Mumbai: While the work on verifying old records to be able to issue Kunbi (OBC) caste certificates to Marathas is underway at a satisfactory pace, the Backward Classes Commission will need more time to ascertain the backwardness of the Maratha community and hence the state government is likely to seek more time from Maratha quota activist Manoj Jarange-Patil, highly placed sources within the government have said.
The committee under Justice Shinde, which is verifying old records to find mentions of Kunbi caste, will need about a month more to submit its report. That is well within the 24 December limit given by Jarange-Patil.
Backward Classes Commission will need more time
However, the Backward Classes Commission will need more time to verify the backwardness of the community. The Kunbi entries from the records will benefit only about 3-4 lakh members of the Maratha community.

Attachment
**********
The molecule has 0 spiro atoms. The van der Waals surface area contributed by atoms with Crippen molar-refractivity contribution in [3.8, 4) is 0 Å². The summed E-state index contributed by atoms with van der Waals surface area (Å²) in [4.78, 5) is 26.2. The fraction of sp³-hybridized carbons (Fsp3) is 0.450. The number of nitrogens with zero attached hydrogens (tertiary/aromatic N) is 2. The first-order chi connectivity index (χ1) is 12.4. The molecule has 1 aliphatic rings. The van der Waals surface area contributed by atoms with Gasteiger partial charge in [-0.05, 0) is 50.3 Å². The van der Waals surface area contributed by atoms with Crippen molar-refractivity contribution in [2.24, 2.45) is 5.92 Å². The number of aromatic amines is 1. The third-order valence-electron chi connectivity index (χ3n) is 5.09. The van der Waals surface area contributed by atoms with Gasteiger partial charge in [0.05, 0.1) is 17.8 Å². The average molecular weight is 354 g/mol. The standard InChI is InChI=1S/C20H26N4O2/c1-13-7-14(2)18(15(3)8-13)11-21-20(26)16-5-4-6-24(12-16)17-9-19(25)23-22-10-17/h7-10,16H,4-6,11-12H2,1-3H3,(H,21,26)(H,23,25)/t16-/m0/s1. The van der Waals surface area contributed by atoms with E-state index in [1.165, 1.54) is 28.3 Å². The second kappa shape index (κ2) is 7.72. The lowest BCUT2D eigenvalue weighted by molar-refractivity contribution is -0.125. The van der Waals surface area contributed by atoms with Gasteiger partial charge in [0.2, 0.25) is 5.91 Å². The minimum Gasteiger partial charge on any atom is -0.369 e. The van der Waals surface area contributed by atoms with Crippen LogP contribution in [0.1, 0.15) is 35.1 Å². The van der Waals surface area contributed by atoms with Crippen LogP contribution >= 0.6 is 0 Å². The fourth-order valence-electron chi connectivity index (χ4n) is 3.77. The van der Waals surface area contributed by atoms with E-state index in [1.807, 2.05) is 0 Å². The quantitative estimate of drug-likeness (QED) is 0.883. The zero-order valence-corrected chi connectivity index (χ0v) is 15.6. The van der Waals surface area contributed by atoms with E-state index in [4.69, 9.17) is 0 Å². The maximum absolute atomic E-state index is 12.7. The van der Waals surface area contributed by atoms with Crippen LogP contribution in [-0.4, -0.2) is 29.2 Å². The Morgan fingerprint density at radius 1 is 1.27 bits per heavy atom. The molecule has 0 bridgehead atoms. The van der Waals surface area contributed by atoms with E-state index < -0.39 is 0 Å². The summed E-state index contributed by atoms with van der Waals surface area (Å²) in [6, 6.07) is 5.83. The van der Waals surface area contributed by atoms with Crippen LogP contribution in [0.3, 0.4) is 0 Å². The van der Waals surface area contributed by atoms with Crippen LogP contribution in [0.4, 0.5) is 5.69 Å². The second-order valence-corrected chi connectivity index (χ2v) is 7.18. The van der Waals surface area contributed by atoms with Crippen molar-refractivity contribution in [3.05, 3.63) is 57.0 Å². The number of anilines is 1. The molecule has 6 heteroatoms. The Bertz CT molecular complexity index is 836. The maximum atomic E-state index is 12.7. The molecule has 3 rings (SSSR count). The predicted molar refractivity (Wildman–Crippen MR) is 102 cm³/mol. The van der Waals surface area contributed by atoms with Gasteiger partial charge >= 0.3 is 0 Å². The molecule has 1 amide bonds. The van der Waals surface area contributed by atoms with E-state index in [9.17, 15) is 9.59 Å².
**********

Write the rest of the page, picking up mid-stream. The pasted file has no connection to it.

Though Jarange-Patil had been pushing his demand of Kunbi (OBC) certificates for 'all' Marathas, it is unlikely to stand in legal scrutiny and also the government is unlikely to go for it for the fear of probable OBC unrest.
'Backwardness' of the Maratha community
The other option is to verify the 'backwardness' of the Maratha community through the backward classes commission of the state. The state government has already requested the commission in this regard.
However, since one of the previous two reports of the commission was struck down by the Supreme Court and the other had stated that the Maratha community is not backward, the current commission will have to begin the process of assessing the backwardness afresh.
This will require more time, the officials have said, adding that efforts are on to get some more time from Jarange-Patil.
The three-stage process for the Maratha quota is being followed
Meanwhile, speaking to the media at Pune, BJP leader and former Chairman of the cabinet sub-committee on the Maratha quota, Chandrakant Patil said that the three-stage process for the Maratha quota is being followed by the state government.
He also said that if very stringent timelines are given, there would be agitations, but that won't help resolve issues. "The government is trying to give a logical quota that will last in courts," he added.